Tuesday, June 19, 2007

2007 Big Apple BBQ: My Continuing Journey to Becoming a Pork Product

Two weekends ago, we left the safe haven of Brooklyn to attend the 5th Annual Big Apple BBQ Block Party in Madison Square Park. We put on our finest elastic pants and practiced our stretches. We weren't going for the spectacle... we meant business. The Big Apple Barbecue brought together some of the finest barbecue from across the country, and by gum we were going to stuff ourselves on tasty offerings from across the land. It was our patriotic duty.

We had stopped at the BBQ in 2006, but we were young and unprepared for the tastiness. Not this year. We had our map and our plan of attack all ready. As soon as we arrived, we made a beeline for the whole hog sandwich from Mitchell's BBQ from Wilson, North Carolina. Ed Mitchell is a genius. The meat itself is so tender and flavorful, seasoned with salt and some secret seasonings (maybe they weren't so secret, but I like the mystery), and bits of the cooked skin chopped up for good measure. The only downside is occasionally finding a bit of bone, but that's an obstacle I'm willing to face.


The picture does not represent how truly delicious this is. I'm telling you. If you like pork, and you have the opportunity to try this sandwich, DO IT.

We braved another long line to sample some baby back ribs from 17th Street Bar & Grill from Murphysboro, Illinois. The pitmaster, Mike Mills, seems to be somewhat of a legend on the barbecue circuit, and I trusted the extremely long line to steer me to yumminess


I was able to peek at the ribs inside the giant smoker. Yum.


I think the portions at the event were pretty generous. If you're sharing every dish and have your heart on trying most of the out-of-towners, you'll be quite stuffed. Anyhoo, the ribs did not disappoint. The meat was tender, but not too saucy. It broke away from the bone cleanly, which is apparently desirable in a rib. I just knew it was tasty.

Since the line for the 17th Street Bar and Grill was so long, Q ran to Ubon's "Champion's Choice' from Yazoo, Mississippi to grab some pulled pork shoulder. The line was nonexistent, so he was able to quickly procure some line-waiting fuel.

Eh. There was a reason the line was short. The pork itself lacked a bit in flavor. While it certainly was good, it didn't compare to the other offerings.

We then waddled over to the beer garden for a breather.


I think Madison Square Park should always have a beer garden set up. Screw Shake Shack.

The offerings weren't just limited to pork. There was beef too! The Salt Lick BBQ from Driftwood, Texas offered beef brisket and sausage. I'm not a huge sausage fan, but it was nicely spicy and had a good snap. The brisket was very good, but I thought the best thing about The Salt Lick was their selection of sauces. I should have seen if I could buy a bottle. Oh well.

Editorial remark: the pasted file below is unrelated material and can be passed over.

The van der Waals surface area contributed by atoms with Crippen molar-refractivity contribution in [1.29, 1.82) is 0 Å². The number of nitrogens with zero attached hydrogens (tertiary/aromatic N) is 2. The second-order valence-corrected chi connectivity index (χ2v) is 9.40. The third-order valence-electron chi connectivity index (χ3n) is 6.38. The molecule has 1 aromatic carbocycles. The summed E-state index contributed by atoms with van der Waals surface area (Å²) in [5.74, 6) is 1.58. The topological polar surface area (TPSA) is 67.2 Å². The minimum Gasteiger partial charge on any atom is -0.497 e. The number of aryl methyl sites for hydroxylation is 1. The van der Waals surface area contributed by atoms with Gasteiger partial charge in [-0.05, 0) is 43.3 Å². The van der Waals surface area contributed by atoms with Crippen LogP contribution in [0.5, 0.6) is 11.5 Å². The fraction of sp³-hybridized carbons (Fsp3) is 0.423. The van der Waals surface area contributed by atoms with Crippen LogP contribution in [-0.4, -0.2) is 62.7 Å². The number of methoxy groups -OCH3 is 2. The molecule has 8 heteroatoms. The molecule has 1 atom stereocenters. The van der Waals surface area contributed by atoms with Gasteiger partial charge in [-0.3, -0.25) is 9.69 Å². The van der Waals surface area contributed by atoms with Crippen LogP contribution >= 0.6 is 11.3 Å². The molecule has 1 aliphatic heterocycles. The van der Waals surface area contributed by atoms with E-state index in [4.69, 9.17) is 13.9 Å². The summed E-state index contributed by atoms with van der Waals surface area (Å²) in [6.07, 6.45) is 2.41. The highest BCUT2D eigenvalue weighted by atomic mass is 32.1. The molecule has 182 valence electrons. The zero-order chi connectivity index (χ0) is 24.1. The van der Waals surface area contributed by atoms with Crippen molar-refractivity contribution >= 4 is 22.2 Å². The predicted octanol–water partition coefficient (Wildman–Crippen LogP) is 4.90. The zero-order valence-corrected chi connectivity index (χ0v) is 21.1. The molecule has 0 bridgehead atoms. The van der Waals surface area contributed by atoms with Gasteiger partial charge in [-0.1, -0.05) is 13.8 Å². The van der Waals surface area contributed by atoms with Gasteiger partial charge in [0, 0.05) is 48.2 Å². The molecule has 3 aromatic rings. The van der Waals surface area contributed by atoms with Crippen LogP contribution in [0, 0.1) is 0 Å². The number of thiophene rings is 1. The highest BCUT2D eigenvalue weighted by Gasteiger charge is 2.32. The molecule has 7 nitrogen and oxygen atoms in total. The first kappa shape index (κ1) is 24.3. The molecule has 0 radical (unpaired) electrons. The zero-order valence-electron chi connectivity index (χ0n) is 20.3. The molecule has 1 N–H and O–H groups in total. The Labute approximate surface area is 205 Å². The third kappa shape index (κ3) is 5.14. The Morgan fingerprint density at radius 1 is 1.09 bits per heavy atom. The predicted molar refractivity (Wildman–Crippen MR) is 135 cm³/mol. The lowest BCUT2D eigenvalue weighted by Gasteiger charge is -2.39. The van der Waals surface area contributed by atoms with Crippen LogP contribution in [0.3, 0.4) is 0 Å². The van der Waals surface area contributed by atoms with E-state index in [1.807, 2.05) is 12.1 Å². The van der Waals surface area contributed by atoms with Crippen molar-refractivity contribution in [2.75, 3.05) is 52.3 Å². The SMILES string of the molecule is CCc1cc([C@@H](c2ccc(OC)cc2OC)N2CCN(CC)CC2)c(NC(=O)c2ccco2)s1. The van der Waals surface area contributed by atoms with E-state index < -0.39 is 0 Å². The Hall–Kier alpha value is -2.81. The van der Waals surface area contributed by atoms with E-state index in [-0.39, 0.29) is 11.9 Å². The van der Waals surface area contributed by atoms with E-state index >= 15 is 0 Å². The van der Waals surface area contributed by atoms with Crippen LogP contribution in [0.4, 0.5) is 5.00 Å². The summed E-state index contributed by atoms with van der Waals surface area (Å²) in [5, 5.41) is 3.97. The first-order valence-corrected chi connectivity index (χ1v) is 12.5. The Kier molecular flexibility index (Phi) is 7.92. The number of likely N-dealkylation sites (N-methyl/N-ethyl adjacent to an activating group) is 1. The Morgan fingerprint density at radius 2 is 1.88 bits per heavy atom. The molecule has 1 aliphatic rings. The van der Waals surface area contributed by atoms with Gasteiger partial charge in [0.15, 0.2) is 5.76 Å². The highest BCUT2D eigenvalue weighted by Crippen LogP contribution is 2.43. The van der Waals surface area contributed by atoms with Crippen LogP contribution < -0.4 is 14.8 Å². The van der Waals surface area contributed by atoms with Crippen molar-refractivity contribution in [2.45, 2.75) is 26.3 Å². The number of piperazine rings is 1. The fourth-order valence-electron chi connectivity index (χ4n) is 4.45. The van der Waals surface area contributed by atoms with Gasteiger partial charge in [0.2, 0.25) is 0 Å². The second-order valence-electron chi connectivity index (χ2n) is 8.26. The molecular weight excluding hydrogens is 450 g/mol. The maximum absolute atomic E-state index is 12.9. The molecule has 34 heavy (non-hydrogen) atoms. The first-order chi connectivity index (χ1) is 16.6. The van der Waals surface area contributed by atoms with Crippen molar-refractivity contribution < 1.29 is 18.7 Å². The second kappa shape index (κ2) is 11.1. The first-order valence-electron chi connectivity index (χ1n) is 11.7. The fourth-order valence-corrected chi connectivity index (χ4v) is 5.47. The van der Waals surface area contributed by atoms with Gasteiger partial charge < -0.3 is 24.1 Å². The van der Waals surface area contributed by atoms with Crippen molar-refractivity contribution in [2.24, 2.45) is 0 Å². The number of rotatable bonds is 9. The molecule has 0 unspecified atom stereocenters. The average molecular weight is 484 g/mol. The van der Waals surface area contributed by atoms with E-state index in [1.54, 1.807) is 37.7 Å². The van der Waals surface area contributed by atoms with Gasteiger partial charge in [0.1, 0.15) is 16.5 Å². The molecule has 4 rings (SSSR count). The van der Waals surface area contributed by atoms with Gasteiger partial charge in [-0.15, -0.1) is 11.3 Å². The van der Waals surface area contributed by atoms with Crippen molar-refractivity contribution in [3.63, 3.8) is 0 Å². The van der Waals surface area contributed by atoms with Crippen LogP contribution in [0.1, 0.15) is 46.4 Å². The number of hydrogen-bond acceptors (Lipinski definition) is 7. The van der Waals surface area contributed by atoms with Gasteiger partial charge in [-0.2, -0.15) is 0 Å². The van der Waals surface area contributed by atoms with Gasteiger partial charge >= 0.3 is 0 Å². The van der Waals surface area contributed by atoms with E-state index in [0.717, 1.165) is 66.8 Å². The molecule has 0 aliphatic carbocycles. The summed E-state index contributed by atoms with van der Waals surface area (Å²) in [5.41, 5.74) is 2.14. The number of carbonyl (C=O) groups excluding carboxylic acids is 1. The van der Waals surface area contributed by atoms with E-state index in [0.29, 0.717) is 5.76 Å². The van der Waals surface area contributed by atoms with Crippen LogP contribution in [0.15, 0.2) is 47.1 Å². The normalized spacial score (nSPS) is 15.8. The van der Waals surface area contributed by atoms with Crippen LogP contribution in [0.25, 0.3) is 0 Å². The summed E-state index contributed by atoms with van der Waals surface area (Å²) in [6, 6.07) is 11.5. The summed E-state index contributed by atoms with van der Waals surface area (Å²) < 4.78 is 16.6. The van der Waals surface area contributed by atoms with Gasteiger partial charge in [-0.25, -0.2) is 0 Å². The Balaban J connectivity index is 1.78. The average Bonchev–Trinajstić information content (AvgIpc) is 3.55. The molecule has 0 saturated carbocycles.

At this point, our pants were getting a wee bit tight. We met up with our friend Jill, who is now living in Baltimore, so we went by the New York offerings so she could quickly catch up. We went by our favorite BBQ joint in the city, Dinosaur Bar-B-Que, and sampled their pulled pork shoulder.


Oh Yazoo, Mississippi, now THIS is pulled pork shoulder! Delicious! Dinosaur can do no wrong in my eyes. The sandwich was sweet and tangy, but the meat flavor always shone through.

While we were strolling by the New York stands, we decided to try the offerings from Hill Country, a new BBQ joint that had just opened that weekend. Hill Country offers Texas-style BBQ, meaning beef! We bit into one of their huge beef ribs.


Unfortunately, most of the rib was bone. The rib definitely did not live up to the hype going around about this place, but I'll give the restaurant a shot.

MAXIMUM MEAT CAPACITY!!! We were heading into a giant coma brought on by copious amounts of beef and pork. Wait. What's that giant vat?


Brunswick Stew, eh? That sounds a bit dubious. Wait, doesn't that usually have squirrel in it? Sure does smell good though. Ok, maybe a little taste...


This tied as my absolute favorite thing here (along with Mitchell's whole hog sandwich). They passed out recipe cards so you can be sure of what you're eating, but I'm not going to ruin the surprise for you. I'll definitely need to try my hand at making it, but the recipe card is for a few gallons of the stuff. May need to cut that down a bit. Maybe.

You can buy a Bubba's Fast Pass, which allows you to go in shorter VIP style lines, but I actually really like the experience of waiting in line. Everyone is there for the same thing, and they kill time by sharing stories and experiences. Nothing brings people together like delicious barbecue, cold beer, and a beautiful day in the park. Sigh. Life is good.


Jill said...

i've told cory about the brunswick stew and he's thinking about trying it but needs some time to get used to the idea.

next year we should all share a fast pass

krys said...

Jill, Cory may be more open to the idea if another person were involved. The Brunswick Stew is better shared among a group. :)